KEIR RADNEDGE in SAINT PETERSBURG —- Germany, despite bringing only a scratch squad to Russia, secured the Confederations Cup after defeating Chile 1-0 in a final in the Krestovsky Island stadium which underlined the World Cup-holders remarkable strength in depth.
Joachim Low, Germany’s coach, had decided that his seniors should have a holiday after reaching the semi-finals of the European Championship last summer and with the prospect of a World Cup defence ahead of them in Russia next year. Also, Germany’s under-21s have been contesting – and winning – their own European age-group title over the past three weeks.
Hence a squad mixing a handful of seniors, some fringe men and other youngsters. But whatever they lacked in cohesion and experience at the start of the Confederations Cup they learned quickly and were not intimidated, going toe-to-toe with the vastly more battle-hardened South American champions the longer the duel ran on.
Lars Stindl was the match-winning goal-scorer, striking after 20 minutes in which Chile had dominated the opening skirmishes. Chile midfielder Marcelo Diaz allowed Timo Werner to catch him in possession on the edge of his own penalty box and Stindl virtually walked ball into the net.
This was almost certainly the last Confederations Cup. The competition had found a role as a warm-up tournament for the World Cup but the next World Cup, beyond Russia, will be in Qatar in November and December 2022 and the European leagues will have enough trouble adjusting for one season, never mind making allowances for a Confed Cup a year earlier.
Had the host team been involved, he would certainly have been there but the prospects of the Sbornaya being ready for next year are a long way behind Russia’s hosting capacity.
They dropped out of the Confederations Cup at the group stage from which world and South American champions Germany and Chile emerged to contest the prize.
Chile were quickly into their stride, barely giving the Germans early room to breathe and should have taken the lead in the 19th minute. Man of the match Marc-Andre Ter Stegen failed to hold a low drive from Arturo Vidal from outside the penalty box but Alexis Sanchez, instead of popping the loose all into the net, pushed it square and Germany cleared.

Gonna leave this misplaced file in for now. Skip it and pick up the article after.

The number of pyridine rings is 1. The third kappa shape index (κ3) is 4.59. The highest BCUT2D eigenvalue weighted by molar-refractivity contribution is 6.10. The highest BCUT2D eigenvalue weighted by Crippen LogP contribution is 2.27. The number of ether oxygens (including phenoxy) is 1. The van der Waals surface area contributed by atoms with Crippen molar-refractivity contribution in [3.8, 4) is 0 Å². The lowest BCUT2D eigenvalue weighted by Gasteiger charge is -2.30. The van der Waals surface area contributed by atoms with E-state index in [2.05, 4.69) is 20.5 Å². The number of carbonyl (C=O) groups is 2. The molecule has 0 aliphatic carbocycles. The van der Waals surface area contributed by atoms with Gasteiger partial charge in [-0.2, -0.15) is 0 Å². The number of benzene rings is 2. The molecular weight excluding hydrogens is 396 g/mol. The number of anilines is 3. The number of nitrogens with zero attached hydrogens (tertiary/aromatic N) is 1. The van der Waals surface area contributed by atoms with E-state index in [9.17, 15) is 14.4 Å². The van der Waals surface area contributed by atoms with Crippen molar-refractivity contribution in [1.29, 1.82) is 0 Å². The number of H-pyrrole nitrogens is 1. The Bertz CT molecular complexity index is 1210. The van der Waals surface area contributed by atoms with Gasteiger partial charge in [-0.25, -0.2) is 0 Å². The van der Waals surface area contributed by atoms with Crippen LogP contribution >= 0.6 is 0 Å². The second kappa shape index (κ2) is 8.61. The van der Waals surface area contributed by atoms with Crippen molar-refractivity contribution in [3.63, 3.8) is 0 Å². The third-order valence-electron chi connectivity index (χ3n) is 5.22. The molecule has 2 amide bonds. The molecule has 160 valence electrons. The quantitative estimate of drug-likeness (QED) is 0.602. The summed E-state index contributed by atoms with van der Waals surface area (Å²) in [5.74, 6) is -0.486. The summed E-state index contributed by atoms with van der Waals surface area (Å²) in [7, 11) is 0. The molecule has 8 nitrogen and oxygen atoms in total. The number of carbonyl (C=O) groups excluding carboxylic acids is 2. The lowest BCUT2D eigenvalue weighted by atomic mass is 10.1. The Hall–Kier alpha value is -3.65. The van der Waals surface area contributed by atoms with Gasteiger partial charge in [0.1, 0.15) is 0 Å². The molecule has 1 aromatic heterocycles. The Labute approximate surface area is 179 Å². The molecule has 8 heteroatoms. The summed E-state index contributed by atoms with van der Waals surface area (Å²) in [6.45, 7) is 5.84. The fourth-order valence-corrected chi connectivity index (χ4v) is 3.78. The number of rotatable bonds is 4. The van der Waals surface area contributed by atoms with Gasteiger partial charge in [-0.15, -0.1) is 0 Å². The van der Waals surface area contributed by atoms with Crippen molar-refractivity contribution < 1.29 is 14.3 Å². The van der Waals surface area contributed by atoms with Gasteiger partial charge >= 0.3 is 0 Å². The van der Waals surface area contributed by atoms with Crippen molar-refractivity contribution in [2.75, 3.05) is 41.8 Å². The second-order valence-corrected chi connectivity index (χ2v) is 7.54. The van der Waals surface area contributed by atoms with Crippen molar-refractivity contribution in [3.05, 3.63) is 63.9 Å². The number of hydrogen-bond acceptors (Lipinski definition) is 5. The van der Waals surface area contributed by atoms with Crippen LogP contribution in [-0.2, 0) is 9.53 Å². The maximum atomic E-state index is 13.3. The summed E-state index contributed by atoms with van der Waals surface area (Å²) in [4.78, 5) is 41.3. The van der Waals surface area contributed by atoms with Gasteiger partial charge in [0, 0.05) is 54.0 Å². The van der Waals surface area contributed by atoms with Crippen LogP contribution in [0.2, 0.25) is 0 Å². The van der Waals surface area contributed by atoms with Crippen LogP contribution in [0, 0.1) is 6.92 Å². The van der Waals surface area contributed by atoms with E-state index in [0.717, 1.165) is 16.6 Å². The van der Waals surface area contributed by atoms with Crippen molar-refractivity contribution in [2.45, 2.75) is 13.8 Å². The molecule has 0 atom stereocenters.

With Chile still wondering how they were not in the lead the dithering Diaz was caught in possession by Werner and Stindl opened the scoring with ease with his third goal in four appearances at the tournament.
Not only the goal but its manner took the wind out of Chile’s sails. Their attack was suddenly becalmed with Sanchez almost trying too hard to make amends for his own slip-up and being shuffled repeatedly into midfield cul-de-sacs.
Germany, capturing the confidence Chile had lost, might have scored a second. Sebastian Rudy found Leon Goretzka in space on the right and the Schalke man’s angled drive skidded just wide of keeper Claudio Bravo’s right-hand post.
Next Werner and Jonas Hector combined only to see skipper Julian Draxler fire narrowly wide before a further Chilean defensive error, this time from Gonzalo Jara, let in the Germans again only for Bravo to block Goretzka’s effort at his right-hand post.
Germany continued creating all the danger in the early stages after the break. Draxler was finding more and more space and Chile had no idea how to track him. In the 55th minute he was unlucky to see yet another effort diverted wide.
The Chileans were growing increasingly snappy and Bayern Munich club-mates Vidal and Kimmich were both shown a yellow card after clashing in pursuit of the hall behind the Chilean goal. Then Jara was fortunate lucky to escape with a yellow card after jabbing an elbow in Werner’s face.
Eventually Chile raised their game with Arturo Vidal having one low shot saved by Ter Stegen then blazing another effort over the bar.
Germany coach Low reacted by replacing striker Werner with midfielder Emre Can but it was Chile’s newly-arrived subs who almost broke through when Edson Puch spun to hit the ball back into the goalmouth when Angelo Sagal shot high into the crowd.
There was just time for Ter Stegen to make one last fine save, from a Sanchez free kick before Chile finally ran out of time.
Chile: Bravo – Isla, Medel, Jara, Beausejour – Aranguiz (Sagal 80), M Diaz (Valencia 53), Hernandez – Vidal – Vargas (Puch 80), Sanchez. Coach: Pizzi.
Germany: Ter Stegen – Ginter, Mustafi, Rudiger – Kimmich, Rudy, Goretzka (Sule 90), Hector – Stindl, Werner (Can 78), Draxler. Coach: Low.
Referee: Mazic (Serbia) / VAR: Turpin (France). Attendance: 57,268.
Golden glove (best goalkeeper): Claudio Bravo (Chile). Golden Boot (top scorer): Timo Werner (Germany) 3 (plus assists). Golden ball (best player): Julian Draxler (Germany).